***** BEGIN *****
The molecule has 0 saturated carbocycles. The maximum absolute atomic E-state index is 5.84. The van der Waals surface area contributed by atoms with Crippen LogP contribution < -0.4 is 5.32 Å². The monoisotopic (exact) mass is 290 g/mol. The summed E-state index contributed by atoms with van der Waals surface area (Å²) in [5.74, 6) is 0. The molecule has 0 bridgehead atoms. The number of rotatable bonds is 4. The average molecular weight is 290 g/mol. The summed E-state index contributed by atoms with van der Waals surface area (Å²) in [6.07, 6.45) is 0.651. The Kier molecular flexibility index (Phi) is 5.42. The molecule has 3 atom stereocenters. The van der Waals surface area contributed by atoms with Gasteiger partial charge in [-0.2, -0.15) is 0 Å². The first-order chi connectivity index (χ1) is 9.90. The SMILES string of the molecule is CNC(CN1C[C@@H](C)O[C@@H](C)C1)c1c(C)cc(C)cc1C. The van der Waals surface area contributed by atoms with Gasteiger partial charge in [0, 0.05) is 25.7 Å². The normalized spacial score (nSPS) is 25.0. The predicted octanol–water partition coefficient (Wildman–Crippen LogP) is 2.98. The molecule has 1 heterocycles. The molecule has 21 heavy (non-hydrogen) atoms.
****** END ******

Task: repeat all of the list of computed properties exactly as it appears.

The molecule has 0 saturated carbocycles. The maximum absolute atomic E-state index is 5.84. The van der Waals surface area contributed by atoms with Crippen LogP contribution < -0.4 is 5.32 Å². The monoisotopic (exact) mass is 290 g/mol. The summed E-state index contributed by atoms with van der Waals surface area (Å²) in [5.74, 6) is 0. The molecule has 0 bridgehead atoms. The number of rotatable bonds is 4. The average molecular weight is 290 g/mol. The summed E-state index contributed by atoms with van der Waals surface area (Å²) in [6.07, 6.45) is 0.651. The Kier molecular flexibility index (Phi) is 5.42. The molecule has 3 atom stereocenters. The van der Waals surface area contributed by atoms with Gasteiger partial charge in [-0.2, -0.15) is 0 Å². The first-order chi connectivity index (χ1) is 9.90. The SMILES string of the molecule is CNC(CN1C[C@@H](C)O[C@@H](C)C1)c1c(C)cc(C)cc1C. The van der Waals surface area contributed by atoms with Gasteiger partial charge in [0, 0.05) is 25.7 Å². The normalized spacial score (nSPS) is 25.0. The predicted octanol–water partition coefficient (Wildman–Crippen LogP) is 2.98. The molecule has 1 heterocycles. The molecule has 21 heavy (non-hydrogen) atoms.